The site was first discovered in 1982 when a team led by Francis Pryor carried out a survey of dykes in the area funded by English Heritage.[4] Pryor told National Geographic (magazine), in 1992, he 'stumbled - literally - upon' Flag Fen 'when he tripped on a piece of wood lying in the bottom of a drainage ditch.'[6]

Excavation commenced in the summer of 1984 and, by 1990, had revealed vertical and horizontal timbers, animal bones, a bronze dagger and other metal items and fragments, flint implements and 400 potsherds.[4] Further finds included items imported from continental Europe and the oldest surviving wooden wheel found in England.[12]


Extensive drainage of the surrounding area, which benefits agriculture, means that many of the timbers are drying out and are threatened with destruction.[5] One section of poles is being preserved by replacing the cellulose in the wood with water-carried wax, impregnating the wood over the years. This technique is also being used to preserve Seahenge. Another preservation technique used for timbers found at the site is freeze drying.[2]

Archaeological work at Flag Fen is ongoing,[5] and there is a well-organised visitor centre there with museum and exhibitions.[2]

In the visitor centre's preservation hall one section of the timbers is preserved in-situ and prevented from drying out by misting with water. Also at the site are reconstructions of two Bronze Age roundhouses and one from the Iron Age.[2] There is also an exposed section of the Roman road known as the Fen Causeway which crosses the site and a reconstruction of a Prehistoric droveway.


In 1991 Pryor's first book about Flag Fen, entitled Flag Fen: Prehistoric Fenland Centre, was published as one of a series co-produced by English Heritage and B.T. Batsford. The final monograph on the site – entitled The Flag Fen Basin: Archaeology and environment of a Fenland Landscape – was published in 2001 as an English Heritage Archaeological Report. Pryor followed this with a third book on the site, published by Tempus in 2005; entitled Flag Fen: Life and Death of a Prehistoric Landscape, it represented what he considered to be a "major revision" of his 1991 work, for instance repudiating the earlier "lake village" concept that he had come to reject.[13]

Fens creek[edit]

Fens Creek, two miles from Flag Fen, is also rich in archaeological finds. In 2013, eight Bronze Age boats were discovered there at Much Farm. Carbon-14 dating fixes their age about 1500BC.[14] The boats had apparently been deliberately sunk, and the water and sediments preserved them.[15]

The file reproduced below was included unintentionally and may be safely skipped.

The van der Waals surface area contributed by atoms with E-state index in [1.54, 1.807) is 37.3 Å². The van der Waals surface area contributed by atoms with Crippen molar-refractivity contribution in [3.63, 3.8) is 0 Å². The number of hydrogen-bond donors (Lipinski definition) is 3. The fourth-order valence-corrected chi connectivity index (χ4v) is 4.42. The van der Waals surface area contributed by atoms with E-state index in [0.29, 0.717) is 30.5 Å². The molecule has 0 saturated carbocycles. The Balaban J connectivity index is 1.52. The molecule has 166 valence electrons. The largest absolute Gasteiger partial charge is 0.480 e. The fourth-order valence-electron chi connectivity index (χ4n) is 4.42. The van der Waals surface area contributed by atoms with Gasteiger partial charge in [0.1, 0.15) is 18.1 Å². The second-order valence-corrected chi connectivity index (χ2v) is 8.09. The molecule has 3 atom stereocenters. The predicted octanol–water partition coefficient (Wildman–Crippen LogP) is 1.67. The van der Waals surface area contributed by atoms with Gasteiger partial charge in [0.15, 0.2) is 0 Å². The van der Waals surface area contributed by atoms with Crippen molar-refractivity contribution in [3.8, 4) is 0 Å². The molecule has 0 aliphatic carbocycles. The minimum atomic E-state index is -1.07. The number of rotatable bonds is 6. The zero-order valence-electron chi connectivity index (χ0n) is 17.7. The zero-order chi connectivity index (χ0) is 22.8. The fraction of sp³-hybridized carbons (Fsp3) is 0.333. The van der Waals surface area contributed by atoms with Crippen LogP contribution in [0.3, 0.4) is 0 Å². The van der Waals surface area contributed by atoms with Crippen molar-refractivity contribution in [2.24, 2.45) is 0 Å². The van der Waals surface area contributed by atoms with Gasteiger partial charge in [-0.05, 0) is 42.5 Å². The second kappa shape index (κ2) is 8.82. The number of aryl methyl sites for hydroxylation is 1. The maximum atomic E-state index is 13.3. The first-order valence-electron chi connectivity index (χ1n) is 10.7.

See also[edit]


  1. ^ a b c d Pryor 2005. p. 9.
  2. ^ a b c d e f g h Alan Butler. How to Read Prehistoric Monuments: A Unique Guide to Our Ancient Heritage. Duncan Baird Publishers. pp. 180–181. ISBN 978-1-78028-330-2. 
  3. ^ Pryor 2005. p. 13.
  4. ^ a b c d Taylor, Maisie; Francis Pryor (February 1990). "Bronze Age Building Techniques at Flag Fen, Peterborough, England". World Archaeology 21 (3): 425–434. doi:10.1080/00438243.1990.9980117. JSTOR 124839. Retrieved 2014-01-06. 
  5. ^ a b c d e f Francis Pryor (3 June 2010). The Making of the British Landscape: How We Have Transformed the Land, from Prehistory to Today. Penguin Books Limited. pp. 98–99. ISBN 978-0-14-194336-7. 
  6. ^ a b c "Bronze Age Way of Life Emerges in the Fens". National Geographic Magazine (National Geographic Virtual Library). January 1992. 
  7. ^ a b S. M. Haslam; John William Purseglove; Gerald A. Wait (13 April 1997). The River Scene: Ecology and Cultural Heritage. Cambridge University Press. p. 299. ISBN 978-0-521-57410-5. 
  8. ^ Fagan, Brian (March–April 1995). "Timelines: New Finds At Flag Fen". Archaeology 48 (2): 24–26. JSTOR 41771096. Retrieved 2014-01-06. 
  9. ^ Chris Gosden; Jon G. Hather (14 January 2004). The Prehistory of Food: Appetites for Change. Routledge. p. 205. ISBN 978-0-203-20338-5. 
  10. ^ Richard Bradley (15 April 2013). An Archaeology of Natural Places. Routledge. p. 51. ISBN 978-1-135-95282-2. 
  11. ^ English Heritage. "A Bronze Age post alignment and timber platform at Flag Fen and associated Bronze Age and later field systems and settlement to either side of the Northey Road. (1406460)". National Heritage List for England. 
  12. ^ T. Douglas Price (28 February 2013). Europe Before Rome: A Site-by-Site Tour of the Stone, Bronze, and Iron Ages. Oxford University Press. pp. 278–281. ISBN 978-0-19-991470-8. 
  13. ^ Pryor 2005. p. 7.
  14. ^ "BBC News Cambridgeshire Flag Fen Bronze Age boats older than was first thought". 8 September 2013. Retrieved 8 September 2013. 
  15. ^ Kennedy, Maev (4 June 2013). "News Science Archaeology Eight bronze age boats surface at Fens creek in record find". The Guardian (London). Retrieved 5 June 2013. 


  • Pryor, Francis (2005). Flag Fen: The Life and Death of a Prehistoric Landscape. Stroud: Tempus. ISBN 978-0752429007. 

External links[edit]

Media related to Flag Fen at Wikimedia Commons